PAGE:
The Art of Acting and Public Reading

The Art of Acting and Public Reading

by Rollo Anson Tallcott


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PREFACE This book has been written in response to a demand for some test that will outline a course of instruction leading to professional work. It takes up the work of Actizg and Pztblic Rraditzg, and presupposes thorough training on the part of the student in common reading and speech mechanics. It is for the advanced student in the normal school, the college, the professional school of oratory, or the private studio. The purpose of the book is to set forth a comprehensive classification of the different ways of presenting various types of literature, taking into consideration the authors purpose and the class of audience to be etltertaiiled. It is my belief that such a classification can be made and that it will become a useful guide in maintaining a standard of consistency among readers, entertainers and actors so that there be less harsh criticism which the average elocution teacher feels eloved to make upon the propriety of this or that feature of ail entertainment. In taking up this classification, let ille say that I do not hope to have it accepted as infallible or as the only classification possible, but I do hope that it will give the J-oung platform artist a clearer conception of his field so that he will not encroach upon the actors art in the name of public reading. It is my purpose to show among other things that a study of the actors art is fundamentally essential to a complete understanding of the readers art and that no public reader can be truly suggestive unless he has first been given the opportunity to express completely and conscientiously all action that he hopes ultimately to suggest. One of my best friends in the profession maintains that good taste is the only standard we may safely follow in carrying out our individual styles of entertaining. This might be true were it not for the fact that there are many talented entertainers who lack natural discernment and good taste, and who believe that any method of presentation which brings a laugh or hearty applause is acceptable. It is for such that a standard classification is necessary. It may even prove helpful to those champions of good taste who differ with their fellow entertainers as to what is really good taste. While it is true that good taste might govern the majority, it is just as true that there are other determining factors which enter into the presentation of literature and make it more effective. I am indebted to Miss klae Belle Adams of Emerson College of Oratory and to Professor H. hl. Tilroe and Mrs. Florence Butler of Syracuse University for my early instruction in fundamental principles of interpretation to Professor Fredrick D. Losey of New Yorlc City, whose technical instruction and whose professional work in Shakespearian readings have always, been a source of inspiration to me to Professor I. L. Winter of Harvard University and to Professor Arthur E. Phillips of Chicago, whose training in voice culture and the principles of practical public speaking has been invaluable to Ernest Elton of Ncw York and to Donald Robertsoii of Clicago, whose illastration to acting gave me the actors point of view and first led me to see the true relationship that acting bears to public speaking and public reading, and perhaps most of all I am indebted to Professor S. H. Clark of Chicago University for many valuable suggestions relating to the classifications set forth in this book. I also take occasional here to express my appreciation for the careful reviewing of my manuscript which Professor Ephraim Eisenberg of New York Univer- sity has given. R. A. T. Eutler University, Indianapolis, Indiana. General Remarks...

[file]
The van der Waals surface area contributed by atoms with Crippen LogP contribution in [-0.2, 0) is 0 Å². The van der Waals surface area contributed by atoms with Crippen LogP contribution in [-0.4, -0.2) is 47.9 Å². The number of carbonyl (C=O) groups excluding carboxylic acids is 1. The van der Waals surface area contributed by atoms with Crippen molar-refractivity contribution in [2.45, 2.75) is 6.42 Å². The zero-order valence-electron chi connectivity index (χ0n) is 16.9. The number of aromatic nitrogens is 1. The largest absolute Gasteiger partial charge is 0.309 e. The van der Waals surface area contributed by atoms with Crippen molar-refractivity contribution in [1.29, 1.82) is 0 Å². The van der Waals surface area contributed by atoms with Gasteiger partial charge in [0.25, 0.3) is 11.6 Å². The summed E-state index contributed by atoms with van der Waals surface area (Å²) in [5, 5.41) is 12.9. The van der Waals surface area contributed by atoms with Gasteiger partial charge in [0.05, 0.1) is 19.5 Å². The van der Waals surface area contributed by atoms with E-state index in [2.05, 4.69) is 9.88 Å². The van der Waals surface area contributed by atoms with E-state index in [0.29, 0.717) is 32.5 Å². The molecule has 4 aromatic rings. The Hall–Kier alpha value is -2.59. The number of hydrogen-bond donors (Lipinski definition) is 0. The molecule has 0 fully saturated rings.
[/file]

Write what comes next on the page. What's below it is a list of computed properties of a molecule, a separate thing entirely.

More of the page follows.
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Product Details

ISBN-13: 9781443773928
Publisher: Read Books
Publication date: 10/28/2008
Pages: 252
Product dimensions: 5.50(w) x 8.50(h) x 0.57(d)

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